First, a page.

Turkey’s foreign minister has written to all EU capitals accusing Greece of engaging in “unlawful actions” and making “maximalist demands” in the Aegean, according to the Turkish state-run Anadolu news agency.
The September 1 letter from Mevlut Cavusoglu was also sent to EU foreign policy chief Josep Borrell, permanent members of the UN Security Council, NATO Secretary-General Jens Stoltenberg and UN Secretary-General Antonio Guterres, Anadolu said.
According to unnamed sources, in the letter Cavusoglu claims there are problems in the Aegean Sea, such as the width of territorial waters and national airspace, the limitation of the continental shelf and territorial waters.
The letter also notes the “violation of the non-military status of the Eastern Aegean Islands,” according to Anadolu.
The agency said “the letter stressed that there are islands, islets and rocks and service areas, such as search and rescue region (SRR), flight information region (FIR) and NAVTEX, whose sovereignty has not been transferred to Greece via valid international agreements.”
It also said “Greece claims to have 10-nautical miles of airspace despite the width of the territorial waters in the Aegean being 6-nautical miles.”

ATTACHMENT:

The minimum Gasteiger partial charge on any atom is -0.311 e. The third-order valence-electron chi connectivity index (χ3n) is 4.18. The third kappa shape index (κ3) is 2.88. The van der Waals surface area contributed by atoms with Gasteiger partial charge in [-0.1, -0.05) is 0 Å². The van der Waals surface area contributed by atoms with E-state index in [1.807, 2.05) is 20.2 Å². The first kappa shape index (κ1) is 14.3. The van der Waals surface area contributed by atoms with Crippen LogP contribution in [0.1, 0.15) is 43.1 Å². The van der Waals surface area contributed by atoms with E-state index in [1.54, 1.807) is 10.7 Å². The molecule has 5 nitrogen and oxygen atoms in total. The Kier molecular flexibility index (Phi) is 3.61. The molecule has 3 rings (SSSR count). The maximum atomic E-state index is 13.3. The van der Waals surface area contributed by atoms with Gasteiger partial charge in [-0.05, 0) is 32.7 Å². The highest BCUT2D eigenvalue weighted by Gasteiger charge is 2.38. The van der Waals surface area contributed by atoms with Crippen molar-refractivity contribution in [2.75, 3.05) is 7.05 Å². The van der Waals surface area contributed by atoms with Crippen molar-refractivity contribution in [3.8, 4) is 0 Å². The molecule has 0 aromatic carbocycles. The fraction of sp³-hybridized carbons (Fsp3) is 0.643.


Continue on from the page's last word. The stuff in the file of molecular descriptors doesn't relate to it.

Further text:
“Greece is the only country in the world which has non-overlapping territorial waters and airspace borders that are not recognized by any other country,” the report said.
The sources told Anadolu that the letter describes Ankara as pro-dialogue and Athens as “avoiding dialogue and escalating tensions.”
A number of EU countries have expressed support for Greece in light of the steam of statements from Turkey questioning Greek sovereignty.
On Tuesday, French Foreign Minister Catherine Colonna said Paris will continue to be “supportive” when it comes to attacks on Greek sovereignty, saying this is something that “will not change.”
On Monday, Brussels voiced concern over what it called “hostile remarks” after Turkish President Tayyip Erdogan accused Greece of occupying demilitarized islands in the Aegean and said Turkey was ready to “do what is necessary” when the time came. [Anadolu, Ekathimerini]